Separation of Church and State: 3/25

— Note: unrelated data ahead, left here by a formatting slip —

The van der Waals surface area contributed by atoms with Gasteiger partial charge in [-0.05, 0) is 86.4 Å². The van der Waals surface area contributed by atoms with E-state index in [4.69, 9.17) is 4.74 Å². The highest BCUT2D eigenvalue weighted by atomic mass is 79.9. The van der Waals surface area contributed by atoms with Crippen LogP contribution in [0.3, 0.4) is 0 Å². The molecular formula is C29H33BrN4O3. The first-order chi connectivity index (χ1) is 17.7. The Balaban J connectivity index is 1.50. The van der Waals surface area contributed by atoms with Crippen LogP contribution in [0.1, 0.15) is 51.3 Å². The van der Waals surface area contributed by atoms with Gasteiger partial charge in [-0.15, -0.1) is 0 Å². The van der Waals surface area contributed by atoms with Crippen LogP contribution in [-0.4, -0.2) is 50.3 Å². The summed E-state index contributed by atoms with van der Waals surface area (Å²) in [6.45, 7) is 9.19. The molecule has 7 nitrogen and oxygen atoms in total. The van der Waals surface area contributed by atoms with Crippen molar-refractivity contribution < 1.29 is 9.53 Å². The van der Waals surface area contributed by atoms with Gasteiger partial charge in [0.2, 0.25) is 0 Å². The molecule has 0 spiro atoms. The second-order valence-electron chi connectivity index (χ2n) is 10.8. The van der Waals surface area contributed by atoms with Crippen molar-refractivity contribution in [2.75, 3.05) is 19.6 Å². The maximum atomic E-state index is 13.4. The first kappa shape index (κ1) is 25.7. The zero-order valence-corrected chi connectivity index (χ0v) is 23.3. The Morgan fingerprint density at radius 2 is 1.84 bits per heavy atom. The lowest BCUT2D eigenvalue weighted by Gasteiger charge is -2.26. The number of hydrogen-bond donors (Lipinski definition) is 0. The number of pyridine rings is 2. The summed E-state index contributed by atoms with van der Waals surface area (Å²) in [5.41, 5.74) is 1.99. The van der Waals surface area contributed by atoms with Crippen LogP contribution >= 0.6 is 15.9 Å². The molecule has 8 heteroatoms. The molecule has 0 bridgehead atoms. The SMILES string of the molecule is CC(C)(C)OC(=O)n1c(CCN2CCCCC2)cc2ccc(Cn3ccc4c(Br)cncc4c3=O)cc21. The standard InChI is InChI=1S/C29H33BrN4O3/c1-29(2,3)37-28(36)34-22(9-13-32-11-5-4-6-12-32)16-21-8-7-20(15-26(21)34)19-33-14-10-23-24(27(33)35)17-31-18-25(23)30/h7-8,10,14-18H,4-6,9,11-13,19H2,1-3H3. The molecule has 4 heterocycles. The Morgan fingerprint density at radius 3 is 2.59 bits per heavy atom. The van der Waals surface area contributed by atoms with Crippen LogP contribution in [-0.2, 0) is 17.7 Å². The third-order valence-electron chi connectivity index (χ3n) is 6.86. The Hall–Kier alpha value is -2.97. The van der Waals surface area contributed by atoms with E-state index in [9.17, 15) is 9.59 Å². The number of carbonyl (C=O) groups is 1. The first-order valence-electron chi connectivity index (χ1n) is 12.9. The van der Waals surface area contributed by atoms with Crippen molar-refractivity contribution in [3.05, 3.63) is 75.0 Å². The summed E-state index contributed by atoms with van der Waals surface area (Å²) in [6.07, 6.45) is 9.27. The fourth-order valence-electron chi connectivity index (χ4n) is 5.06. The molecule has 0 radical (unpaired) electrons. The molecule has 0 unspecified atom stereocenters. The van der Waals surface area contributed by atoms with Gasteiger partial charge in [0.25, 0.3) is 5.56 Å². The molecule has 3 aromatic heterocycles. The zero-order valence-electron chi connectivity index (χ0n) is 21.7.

This week I was in the group that analyzed the article “An Unsecular America” by Roger Finke. In the article, Finke argues that America does not fit into the model of secularization, and that religion is not declining because of modernization. This varies with the conditions of religion in Europe. European religious involvement is declining rapidly. Finke claims that  one of the reasons American religion is not declining like European religion is because “…European countries have traditionally had a close tie between Church and State, and continue to regulate religion, the USA has attempted to separate Church and State and minimize regulation” (Finke 247). The US does have legal restrictions preventing the merging of church and state, however, I do not think that these regulations are always taken seriously. Government legislation has increasingly been influenced by religious values. For example, anti-abortion arguments are often driven by Christian ideals. In addition, anti-LGBTQ+ proposed legislation is often made using religion as reasoning. Candidates for government office appeal to voters by saying that they have “Christian ideals”. People still swear on the Bible in court. I do not think that personal religious beliefs should dictate law. The founding fathers made sure to include the separation of church and state in the constitution to prevent one religion from dominating politics. When we value Christian beliefs and practices in politics over other religions, we are undermining the diversity of beliefs in America. I think that Finke was right about the US attempting to separate Church and State, however, I think that we need to make sure that the boundaries between the two are not blurred.